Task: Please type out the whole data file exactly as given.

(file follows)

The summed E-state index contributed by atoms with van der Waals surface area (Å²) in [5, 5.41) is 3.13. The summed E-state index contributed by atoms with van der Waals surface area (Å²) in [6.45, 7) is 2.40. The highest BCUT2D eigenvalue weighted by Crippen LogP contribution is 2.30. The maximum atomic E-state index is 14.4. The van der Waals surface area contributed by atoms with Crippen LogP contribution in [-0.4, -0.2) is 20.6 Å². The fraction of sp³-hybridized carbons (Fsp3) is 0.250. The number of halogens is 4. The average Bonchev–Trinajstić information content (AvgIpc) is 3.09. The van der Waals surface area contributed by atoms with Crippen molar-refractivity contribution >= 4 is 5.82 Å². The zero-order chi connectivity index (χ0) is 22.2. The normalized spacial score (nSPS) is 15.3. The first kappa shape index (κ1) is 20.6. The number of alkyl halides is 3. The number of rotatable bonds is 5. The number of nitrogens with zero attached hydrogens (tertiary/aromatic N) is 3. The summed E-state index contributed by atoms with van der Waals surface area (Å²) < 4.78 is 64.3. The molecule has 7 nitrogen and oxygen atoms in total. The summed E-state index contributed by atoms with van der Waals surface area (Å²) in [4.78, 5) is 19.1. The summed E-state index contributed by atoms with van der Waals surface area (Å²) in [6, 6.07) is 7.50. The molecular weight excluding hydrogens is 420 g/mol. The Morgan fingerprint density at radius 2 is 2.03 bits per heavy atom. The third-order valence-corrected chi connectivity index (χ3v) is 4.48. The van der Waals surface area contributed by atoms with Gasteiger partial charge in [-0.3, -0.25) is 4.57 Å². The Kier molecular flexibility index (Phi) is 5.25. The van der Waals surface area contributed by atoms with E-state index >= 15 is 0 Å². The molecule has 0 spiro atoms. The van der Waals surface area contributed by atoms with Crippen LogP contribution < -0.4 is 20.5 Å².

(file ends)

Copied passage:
The summed E-state index contributed by atoms with van der Waals surface area (Å²) in [5, 5.41) is 3.13. The summed E-state index contributed by atoms with van der Waals surface area (Å²) in [6.45, 7) is 2.40. The highest BCUT2D eigenvalue weighted by Crippen LogP contribution is 2.30. The maximum atomic E-state index is 14.4. The van der Waals surface area contributed by atoms with Crippen LogP contribution in [-0.4, -0.2) is 20.6 Å². The fraction of sp³-hybridized carbons (Fsp3) is 0.250. The number of halogens is 4. The average Bonchev–Trinajstić information content (AvgIpc) is 3.09. The van der Waals surface area contributed by atoms with Crippen molar-refractivity contribution >= 4 is 5.82 Å². The zero-order chi connectivity index (χ0) is 22.2. The normalized spacial score (nSPS) is 15.3. The first kappa shape index (κ1) is 20.6. The number of alkyl halides is 3. The number of rotatable bonds is 5. The number of nitrogens with zero attached hydrogens (tertiary/aromatic N) is 3. The summed E-state index contributed by atoms with van der Waals surface area (Å²) < 4.78 is 64.3. The molecule has 7 nitrogen and oxygen atoms in total. The summed E-state index contributed by atoms with van der Waals surface area (Å²) in [4.78, 5) is 19.1. The summed E-state index contributed by atoms with van der Waals surface area (Å²) in [6, 6.07) is 7.50. The molecular weight excluding hydrogens is 420 g/mol. The Morgan fingerprint density at radius 2 is 2.03 bits per heavy atom. The third-order valence-corrected chi connectivity index (χ3v) is 4.48. The van der Waals surface area contributed by atoms with Gasteiger partial charge in [-0.3, -0.25) is 4.57 Å². The Kier molecular flexibility index (Phi) is 5.25. The van der Waals surface area contributed by atoms with E-state index >= 15 is 0 Å². The molecule has 0 spiro atoms. The van der Waals surface area contributed by atoms with Crippen LogP contribution < -0.4 is 20.5 Å².